Key Metrics for Defining Optimal Brain Health in Adults: AHA/ASA Guidance
Life expectancy is increasing in developing countries, which may increase the prevalence of cognitive impairment and dementia.
Stroke prevention, lifelong social interaction, smoking cessation, physical activity, and early cardiovascular intervention are some of the various factors that may optimize brain function and reduce the risk for Alzheimer disease (AD) and dementia, according to the American Heart Association (AHA) and American Stroke Association's (ASA) presidential advisory statement published in Heart.
The statement provides a review of recent literature that reports specific metrics that may define optimal brain health for adults. In this review, investigators discovered 7 consistent factors that define optimal brain health in the aging patient population. These metrics include physical activity, nutrition, body mass index <25 kg/m2, total untreated cholesterol <200 mg/dL, fasting blood glucose of <100 mg/dL, and an untreated blood pressure of <120/<80 mm Hg.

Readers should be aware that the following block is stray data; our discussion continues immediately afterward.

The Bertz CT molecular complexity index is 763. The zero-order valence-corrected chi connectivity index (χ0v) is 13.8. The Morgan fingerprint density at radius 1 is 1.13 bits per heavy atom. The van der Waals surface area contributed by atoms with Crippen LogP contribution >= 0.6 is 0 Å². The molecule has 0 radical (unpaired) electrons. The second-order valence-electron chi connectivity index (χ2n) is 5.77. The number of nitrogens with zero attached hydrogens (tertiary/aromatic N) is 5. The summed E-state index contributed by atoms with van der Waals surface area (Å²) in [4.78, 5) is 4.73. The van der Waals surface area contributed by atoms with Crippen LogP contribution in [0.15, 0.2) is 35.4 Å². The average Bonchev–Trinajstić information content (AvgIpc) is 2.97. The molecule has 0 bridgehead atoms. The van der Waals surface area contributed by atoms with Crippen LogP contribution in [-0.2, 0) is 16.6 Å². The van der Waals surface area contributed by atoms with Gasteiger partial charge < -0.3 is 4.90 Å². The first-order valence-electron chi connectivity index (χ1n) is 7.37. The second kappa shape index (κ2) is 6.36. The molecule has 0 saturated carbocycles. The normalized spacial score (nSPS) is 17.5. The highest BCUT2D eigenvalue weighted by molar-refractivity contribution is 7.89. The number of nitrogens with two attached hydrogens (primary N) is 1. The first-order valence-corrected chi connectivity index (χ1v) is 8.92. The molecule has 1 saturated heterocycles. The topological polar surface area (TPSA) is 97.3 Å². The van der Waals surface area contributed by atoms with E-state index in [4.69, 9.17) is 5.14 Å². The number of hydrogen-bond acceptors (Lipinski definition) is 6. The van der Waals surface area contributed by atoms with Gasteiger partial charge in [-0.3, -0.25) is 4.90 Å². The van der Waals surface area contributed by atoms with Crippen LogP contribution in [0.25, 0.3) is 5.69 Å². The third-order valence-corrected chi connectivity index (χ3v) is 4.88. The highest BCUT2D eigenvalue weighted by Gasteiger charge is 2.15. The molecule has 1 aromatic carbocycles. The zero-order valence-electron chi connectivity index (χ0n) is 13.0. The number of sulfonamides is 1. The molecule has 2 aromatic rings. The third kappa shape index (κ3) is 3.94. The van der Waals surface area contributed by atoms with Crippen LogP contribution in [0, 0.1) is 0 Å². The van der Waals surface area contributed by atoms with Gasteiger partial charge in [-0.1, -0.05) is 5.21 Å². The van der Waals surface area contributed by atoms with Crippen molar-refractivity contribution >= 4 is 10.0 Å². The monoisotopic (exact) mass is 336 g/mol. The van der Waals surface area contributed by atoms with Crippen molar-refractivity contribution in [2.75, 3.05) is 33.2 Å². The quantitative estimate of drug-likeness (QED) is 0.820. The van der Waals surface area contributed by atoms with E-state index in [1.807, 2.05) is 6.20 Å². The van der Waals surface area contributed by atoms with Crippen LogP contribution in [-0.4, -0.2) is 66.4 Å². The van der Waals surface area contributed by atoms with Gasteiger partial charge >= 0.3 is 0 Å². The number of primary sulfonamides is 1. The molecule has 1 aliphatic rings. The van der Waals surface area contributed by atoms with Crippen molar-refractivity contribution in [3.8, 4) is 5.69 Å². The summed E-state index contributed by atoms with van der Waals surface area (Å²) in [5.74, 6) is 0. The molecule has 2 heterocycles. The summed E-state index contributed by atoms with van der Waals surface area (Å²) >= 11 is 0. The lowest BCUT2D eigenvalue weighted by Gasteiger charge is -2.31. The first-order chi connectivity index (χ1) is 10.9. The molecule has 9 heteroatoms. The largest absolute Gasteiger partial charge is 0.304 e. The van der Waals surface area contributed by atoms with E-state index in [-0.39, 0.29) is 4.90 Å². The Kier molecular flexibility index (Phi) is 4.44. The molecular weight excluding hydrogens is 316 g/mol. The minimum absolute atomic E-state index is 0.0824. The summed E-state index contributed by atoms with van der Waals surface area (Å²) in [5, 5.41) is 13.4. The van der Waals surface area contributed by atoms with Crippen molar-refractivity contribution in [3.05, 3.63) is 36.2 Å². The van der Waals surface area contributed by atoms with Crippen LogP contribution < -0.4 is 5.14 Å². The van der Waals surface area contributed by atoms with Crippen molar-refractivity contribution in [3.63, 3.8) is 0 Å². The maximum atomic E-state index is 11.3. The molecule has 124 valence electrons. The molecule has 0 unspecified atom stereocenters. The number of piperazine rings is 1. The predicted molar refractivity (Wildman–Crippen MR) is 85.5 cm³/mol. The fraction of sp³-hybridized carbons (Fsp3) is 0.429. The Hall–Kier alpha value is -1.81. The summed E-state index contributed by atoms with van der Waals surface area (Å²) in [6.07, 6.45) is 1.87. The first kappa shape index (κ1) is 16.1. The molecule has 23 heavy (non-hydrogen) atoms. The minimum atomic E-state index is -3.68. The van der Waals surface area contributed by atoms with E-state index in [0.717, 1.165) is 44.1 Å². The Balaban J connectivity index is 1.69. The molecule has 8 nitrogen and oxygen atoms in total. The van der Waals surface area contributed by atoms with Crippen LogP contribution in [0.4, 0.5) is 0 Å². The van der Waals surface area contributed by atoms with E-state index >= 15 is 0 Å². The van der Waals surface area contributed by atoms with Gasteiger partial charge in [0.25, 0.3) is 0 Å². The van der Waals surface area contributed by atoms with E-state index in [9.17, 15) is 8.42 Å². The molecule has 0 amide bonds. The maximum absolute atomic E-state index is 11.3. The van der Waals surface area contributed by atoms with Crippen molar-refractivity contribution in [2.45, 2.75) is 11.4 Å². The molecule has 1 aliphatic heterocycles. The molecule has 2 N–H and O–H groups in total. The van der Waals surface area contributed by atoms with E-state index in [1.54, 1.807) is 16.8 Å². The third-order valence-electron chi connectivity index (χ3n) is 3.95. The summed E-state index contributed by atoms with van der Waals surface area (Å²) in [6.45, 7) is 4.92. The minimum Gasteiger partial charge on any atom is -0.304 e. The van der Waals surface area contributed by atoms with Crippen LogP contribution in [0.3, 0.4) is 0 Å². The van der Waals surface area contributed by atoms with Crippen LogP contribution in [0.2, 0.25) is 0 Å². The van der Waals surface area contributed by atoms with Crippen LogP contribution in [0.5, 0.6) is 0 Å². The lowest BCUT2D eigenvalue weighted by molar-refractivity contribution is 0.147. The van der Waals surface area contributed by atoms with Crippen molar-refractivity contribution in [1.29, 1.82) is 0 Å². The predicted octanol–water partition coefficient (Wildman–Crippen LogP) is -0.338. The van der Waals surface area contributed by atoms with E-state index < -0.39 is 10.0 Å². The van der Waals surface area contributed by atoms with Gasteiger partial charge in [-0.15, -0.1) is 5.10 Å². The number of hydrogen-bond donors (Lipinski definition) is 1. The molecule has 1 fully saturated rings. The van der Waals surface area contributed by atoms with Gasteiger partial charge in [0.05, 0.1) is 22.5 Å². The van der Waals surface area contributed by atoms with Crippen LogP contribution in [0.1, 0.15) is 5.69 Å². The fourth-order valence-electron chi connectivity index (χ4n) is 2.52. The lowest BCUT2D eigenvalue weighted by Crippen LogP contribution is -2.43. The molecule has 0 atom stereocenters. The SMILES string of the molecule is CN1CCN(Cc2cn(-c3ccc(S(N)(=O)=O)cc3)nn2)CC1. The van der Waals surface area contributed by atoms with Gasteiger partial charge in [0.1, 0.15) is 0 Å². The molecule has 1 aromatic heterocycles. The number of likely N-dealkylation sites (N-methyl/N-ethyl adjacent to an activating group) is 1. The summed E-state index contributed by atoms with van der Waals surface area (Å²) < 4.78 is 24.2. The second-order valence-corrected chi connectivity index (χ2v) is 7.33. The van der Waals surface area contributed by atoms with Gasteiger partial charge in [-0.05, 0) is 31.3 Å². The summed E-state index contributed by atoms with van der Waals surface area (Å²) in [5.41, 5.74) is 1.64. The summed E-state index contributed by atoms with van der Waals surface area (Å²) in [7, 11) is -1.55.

In addition, investigators suggest that primordial prevention of stroke, social engagement, lifelong learning, and smoking cessation may reduce the risk for AD and dementia. The maintenance of optimal brain health, according to researchers, is a team effort that depends on actions taken by the patient, health care providers, policy makers, and even individuals in the private sector.
Investigators suggest that the defining of optimal brain health may involve more complex factors that were not included in this report. Psychosocial, environmental, lifestyle, and genetic factors may all play a role in brain optimization and AD/dementia risk.
"AHA's Strategic Impact Goal [is] to improve cardiovascular health of all Americans by 20% and to reduce deaths resulting from cardiovascular disease and stroke by 20% by the year 2020."
Gorelick PB, Furie KL, Iadecola C, et al. Defining optimal brain health in adults: a presidential advisory from the American Heart Association/American Stroke Association. Stroke. 2017;48(10):e284-e303.